Monday, August 3, 2015

Reading Materials

I've done a pretty good job of avoiding illnesses through 2015. That is, until Friday. Then, during the day I started to get short of breath, snuffly and thick headed. As per usual, I've not felt bad enough to stop me going to work but I haven't been running, and opted out of playing chess on Friday night. And with the winter being the coldest I've experienced in my 10 years of living in Melbourne, all I've really felt like doing over the weekend is sitting in a warm room reading a good book. The thing is, what constitutes a good book?

Well a good place to start is the longlist of the Man Booker Prize, which was announced a couple of days ago. I am always inspired by the Booker longlist and amazingly I just picked up Anne Enright's "The Green Road"  to read when I saw the announcement of the list on Twitter, including the book I was intending to read. The Green Road has started in amazing fashion, a most readable book about real, and difficult issues. If it carries on in this vein, then it will be a truly amazing read.

Anne Enright is a previous winner of the Booker Prize, but I've never read her before. The thing is, there is so much to read that we're never going to be able to read everything we want to read. I have bookshelves with the best part of 40 unread books. So I'm planning on getting through some of these before I buy anything new (except perhaps for some more longlist books!)

I go on holiday with Caroline in 7 weeks time and have a reading list before then. I've been reading a fantasy series by Australian author Kate Forsyth. I like reading fantasy series or detective series to break up some of the heavier reading.  I've read half the series and it is enjoyable with some interesting characters and a Celtic background. I'll hopefully finish the other 3 before we go to Europe.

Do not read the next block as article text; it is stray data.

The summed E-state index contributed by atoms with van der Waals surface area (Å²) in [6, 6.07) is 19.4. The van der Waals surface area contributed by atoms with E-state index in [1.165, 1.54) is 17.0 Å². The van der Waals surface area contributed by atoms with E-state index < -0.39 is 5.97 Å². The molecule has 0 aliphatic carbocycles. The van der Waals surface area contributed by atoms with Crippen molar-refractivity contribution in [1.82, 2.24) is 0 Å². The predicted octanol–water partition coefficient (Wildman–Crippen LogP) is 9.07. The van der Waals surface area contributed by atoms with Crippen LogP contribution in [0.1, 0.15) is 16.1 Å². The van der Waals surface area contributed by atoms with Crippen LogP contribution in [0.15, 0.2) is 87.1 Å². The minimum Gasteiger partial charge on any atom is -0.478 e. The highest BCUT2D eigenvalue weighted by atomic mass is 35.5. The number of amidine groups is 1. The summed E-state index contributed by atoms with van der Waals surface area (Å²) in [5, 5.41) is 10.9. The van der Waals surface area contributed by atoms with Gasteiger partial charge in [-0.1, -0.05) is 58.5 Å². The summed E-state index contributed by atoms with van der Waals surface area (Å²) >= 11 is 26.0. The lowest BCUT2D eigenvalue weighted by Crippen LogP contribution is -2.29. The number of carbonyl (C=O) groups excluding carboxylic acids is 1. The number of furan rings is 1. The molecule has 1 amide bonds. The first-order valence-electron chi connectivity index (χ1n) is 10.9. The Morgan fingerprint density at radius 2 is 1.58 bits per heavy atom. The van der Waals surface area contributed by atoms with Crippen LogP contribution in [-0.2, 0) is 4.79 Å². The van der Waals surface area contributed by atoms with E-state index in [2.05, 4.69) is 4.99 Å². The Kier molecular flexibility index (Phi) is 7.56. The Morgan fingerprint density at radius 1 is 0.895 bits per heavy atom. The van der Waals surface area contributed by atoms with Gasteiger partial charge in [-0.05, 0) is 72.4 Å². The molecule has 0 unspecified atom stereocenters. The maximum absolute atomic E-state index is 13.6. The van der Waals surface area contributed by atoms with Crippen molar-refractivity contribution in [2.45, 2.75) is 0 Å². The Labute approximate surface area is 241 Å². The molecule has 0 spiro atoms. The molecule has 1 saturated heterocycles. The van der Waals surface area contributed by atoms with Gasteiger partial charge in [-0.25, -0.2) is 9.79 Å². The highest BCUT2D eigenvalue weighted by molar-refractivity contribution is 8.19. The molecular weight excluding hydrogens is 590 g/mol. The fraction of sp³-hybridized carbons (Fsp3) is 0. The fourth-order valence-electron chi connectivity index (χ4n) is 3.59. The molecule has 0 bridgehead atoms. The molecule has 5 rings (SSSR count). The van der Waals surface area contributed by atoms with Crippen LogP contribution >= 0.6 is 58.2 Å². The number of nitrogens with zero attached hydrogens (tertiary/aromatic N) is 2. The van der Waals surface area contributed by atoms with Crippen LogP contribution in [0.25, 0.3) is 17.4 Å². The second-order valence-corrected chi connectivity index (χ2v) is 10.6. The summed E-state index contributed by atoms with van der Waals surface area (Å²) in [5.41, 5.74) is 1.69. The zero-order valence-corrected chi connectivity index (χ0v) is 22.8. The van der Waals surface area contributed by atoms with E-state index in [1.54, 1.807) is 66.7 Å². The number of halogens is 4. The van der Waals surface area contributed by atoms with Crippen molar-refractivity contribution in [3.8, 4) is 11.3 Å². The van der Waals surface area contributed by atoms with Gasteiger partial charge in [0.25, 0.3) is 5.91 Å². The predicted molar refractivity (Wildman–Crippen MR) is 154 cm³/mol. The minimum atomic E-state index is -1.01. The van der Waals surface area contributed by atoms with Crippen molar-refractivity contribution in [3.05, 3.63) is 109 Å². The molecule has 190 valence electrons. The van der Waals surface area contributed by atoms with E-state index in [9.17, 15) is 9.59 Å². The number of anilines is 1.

Kate Forsyth's excellent fantasy series
Seeing we'll be travelling to France, driving around it, before heading to see family in England, I thought it would also be good to read something vaguely related to somewhere I'm going. I'll be driving around France with Caroline and one of our stops will be in the south western town of Carcassonne. I've read novels based around Carcassonne such as those by Kate Mosse, like Labyrinth and Citadel. But something sitting on the shelf waiting to be read is "Narrow Dog to Carcassonne" by Terry Darlington. It tells the story of a trip to France by 2 English pensioners who on their canal boat. I love reading books about unlikely adventures, and it almost classifies under the fantasy heading!

I'll also be going to Carcassonne, like Terry Darlington
The most amazing novel I've read in the past couple of years about unlikely journeys is probably Rachel Joyce's "The Unlikely Pilgrimage of Harold Fry". Funny, sad, bizarre and very real all rolled into one beautifully written novel. Well, I'm ready to read the sequel, "The Love Song of Miss Queenie Hennessy". Harold Fry was a pensioner who received a letter from an old acquaintance, Queenie Hennessy, which inspired him to walk from Cornwall to Durham, about 600 miles (950 km). This pilgrimage enabled Harold to meet a numebr of interesting characters along the way, while we readers were treated to a wonderful unfolding of the storyline. The story seen from Queenie Hennessy's eyes promises to be as much as a roller coaster ride of emotions.

So that gives me some reading to do before I go away. Then I'll have the interesting task of choosing holiday reading! Oh, and I might be able to get some chess reading done at some stage. Probably not, though!

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